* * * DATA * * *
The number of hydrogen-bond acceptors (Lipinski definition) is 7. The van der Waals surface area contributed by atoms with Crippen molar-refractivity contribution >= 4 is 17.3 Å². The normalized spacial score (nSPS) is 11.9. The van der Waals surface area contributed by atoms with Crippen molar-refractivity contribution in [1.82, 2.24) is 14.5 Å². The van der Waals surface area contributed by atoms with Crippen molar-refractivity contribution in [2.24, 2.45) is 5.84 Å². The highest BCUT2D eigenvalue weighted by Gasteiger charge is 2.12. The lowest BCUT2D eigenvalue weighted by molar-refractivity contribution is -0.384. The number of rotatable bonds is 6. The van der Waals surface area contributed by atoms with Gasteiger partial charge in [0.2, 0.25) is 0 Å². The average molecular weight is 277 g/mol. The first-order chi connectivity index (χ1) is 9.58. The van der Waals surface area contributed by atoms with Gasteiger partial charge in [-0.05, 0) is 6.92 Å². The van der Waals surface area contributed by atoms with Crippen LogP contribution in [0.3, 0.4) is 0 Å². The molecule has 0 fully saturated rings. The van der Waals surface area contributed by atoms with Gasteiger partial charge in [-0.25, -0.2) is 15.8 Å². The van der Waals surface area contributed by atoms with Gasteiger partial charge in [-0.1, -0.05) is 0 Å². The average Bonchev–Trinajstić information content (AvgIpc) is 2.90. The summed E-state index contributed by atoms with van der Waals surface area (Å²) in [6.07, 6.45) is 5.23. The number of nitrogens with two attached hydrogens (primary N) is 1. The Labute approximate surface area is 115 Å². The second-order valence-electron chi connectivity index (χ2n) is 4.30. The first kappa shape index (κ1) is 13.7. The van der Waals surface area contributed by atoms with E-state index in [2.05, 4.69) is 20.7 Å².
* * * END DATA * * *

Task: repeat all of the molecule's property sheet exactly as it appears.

The number of hydrogen-bond acceptors (Lipinski definition) is 7. The van der Waals surface area contributed by atoms with Crippen molar-refractivity contribution >= 4 is 17.3 Å². The normalized spacial score (nSPS) is 11.9. The van der Waals surface area contributed by atoms with Crippen molar-refractivity contribution in [1.82, 2.24) is 14.5 Å². The van der Waals surface area contributed by atoms with Crippen molar-refractivity contribution in [2.24, 2.45) is 5.84 Å². The highest BCUT2D eigenvalue weighted by Gasteiger charge is 2.12. The lowest BCUT2D eigenvalue weighted by molar-refractivity contribution is -0.384. The number of rotatable bonds is 6. The van der Waals surface area contributed by atoms with Gasteiger partial charge in [0.2, 0.25) is 0 Å². The average molecular weight is 277 g/mol. The first-order chi connectivity index (χ1) is 9.58. The van der Waals surface area contributed by atoms with Gasteiger partial charge in [-0.05, 0) is 6.92 Å². The van der Waals surface area contributed by atoms with Crippen LogP contribution in [0.3, 0.4) is 0 Å². The molecule has 0 fully saturated rings. The van der Waals surface area contributed by atoms with Gasteiger partial charge in [-0.25, -0.2) is 15.8 Å². The van der Waals surface area contributed by atoms with Gasteiger partial charge in [-0.1, -0.05) is 0 Å². The average Bonchev–Trinajstić information content (AvgIpc) is 2.90. The summed E-state index contributed by atoms with van der Waals surface area (Å²) in [6.07, 6.45) is 5.23. The number of nitrogens with two attached hydrogens (primary N) is 1. The Labute approximate surface area is 115 Å². The second-order valence-electron chi connectivity index (χ2n) is 4.30. The first kappa shape index (κ1) is 13.7. The van der Waals surface area contributed by atoms with E-state index in [2.05, 4.69) is 20.7 Å².